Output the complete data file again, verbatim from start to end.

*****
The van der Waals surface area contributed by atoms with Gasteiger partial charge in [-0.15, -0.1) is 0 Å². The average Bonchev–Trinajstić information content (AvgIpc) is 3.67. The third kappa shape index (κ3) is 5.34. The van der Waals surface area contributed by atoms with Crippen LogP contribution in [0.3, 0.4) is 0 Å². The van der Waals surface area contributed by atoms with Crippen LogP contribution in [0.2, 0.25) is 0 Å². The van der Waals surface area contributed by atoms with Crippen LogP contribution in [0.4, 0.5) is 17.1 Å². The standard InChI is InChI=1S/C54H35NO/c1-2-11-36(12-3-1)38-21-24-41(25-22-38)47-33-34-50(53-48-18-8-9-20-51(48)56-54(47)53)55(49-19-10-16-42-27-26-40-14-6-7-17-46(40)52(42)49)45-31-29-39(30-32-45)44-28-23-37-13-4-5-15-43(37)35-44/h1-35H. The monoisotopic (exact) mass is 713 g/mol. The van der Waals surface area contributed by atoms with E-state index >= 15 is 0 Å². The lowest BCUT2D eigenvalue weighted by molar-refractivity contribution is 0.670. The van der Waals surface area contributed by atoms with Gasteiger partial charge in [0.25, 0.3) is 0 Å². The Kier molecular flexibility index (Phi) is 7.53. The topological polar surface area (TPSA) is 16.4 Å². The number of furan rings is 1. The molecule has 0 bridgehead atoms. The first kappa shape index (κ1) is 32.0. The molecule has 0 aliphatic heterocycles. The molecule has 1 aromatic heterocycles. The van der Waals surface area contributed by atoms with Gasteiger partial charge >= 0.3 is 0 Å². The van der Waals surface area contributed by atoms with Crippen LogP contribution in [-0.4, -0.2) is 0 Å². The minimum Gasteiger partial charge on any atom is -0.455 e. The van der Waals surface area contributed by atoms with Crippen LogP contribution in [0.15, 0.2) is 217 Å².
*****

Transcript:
The van der Waals surface area contributed by atoms with Gasteiger partial charge in [-0.15, -0.1) is 0 Å². The average Bonchev–Trinajstić information content (AvgIpc) is 3.67. The third kappa shape index (κ3) is 5.34. The van der Waals surface area contributed by atoms with Crippen LogP contribution in [0.3, 0.4) is 0 Å². The van der Waals surface area contributed by atoms with Crippen LogP contribution in [0.2, 0.25) is 0 Å². The van der Waals surface area contributed by atoms with Crippen LogP contribution in [0.4, 0.5) is 17.1 Å². The standard InChI is InChI=1S/C54H35NO/c1-2-11-36(12-3-1)38-21-24-41(25-22-38)47-33-34-50(53-48-18-8-9-20-51(48)56-54(47)53)55(49-19-10-16-42-27-26-40-14-6-7-17-46(40)52(42)49)45-31-29-39(30-32-45)44-28-23-37-13-4-5-15-43(37)35-44/h1-35H. The monoisotopic (exact) mass is 713 g/mol. The van der Waals surface area contributed by atoms with E-state index >= 15 is 0 Å². The lowest BCUT2D eigenvalue weighted by molar-refractivity contribution is 0.670. The van der Waals surface area contributed by atoms with Gasteiger partial charge in [0.25, 0.3) is 0 Å². The Kier molecular flexibility index (Phi) is 7.53. The topological polar surface area (TPSA) is 16.4 Å². The number of furan rings is 1. The molecule has 0 bridgehead atoms. The first kappa shape index (κ1) is 32.0. The molecule has 0 aliphatic heterocycles. The molecule has 1 aromatic heterocycles. The van der Waals surface area contributed by atoms with Gasteiger partial charge >= 0.3 is 0 Å². The van der Waals surface area contributed by atoms with Crippen LogP contribution in [-0.4, -0.2) is 0 Å². The minimum Gasteiger partial charge on any atom is -0.455 e. The van der Waals surface area contributed by atoms with Crippen LogP contribution in [0.15, 0.2) is 217 Å².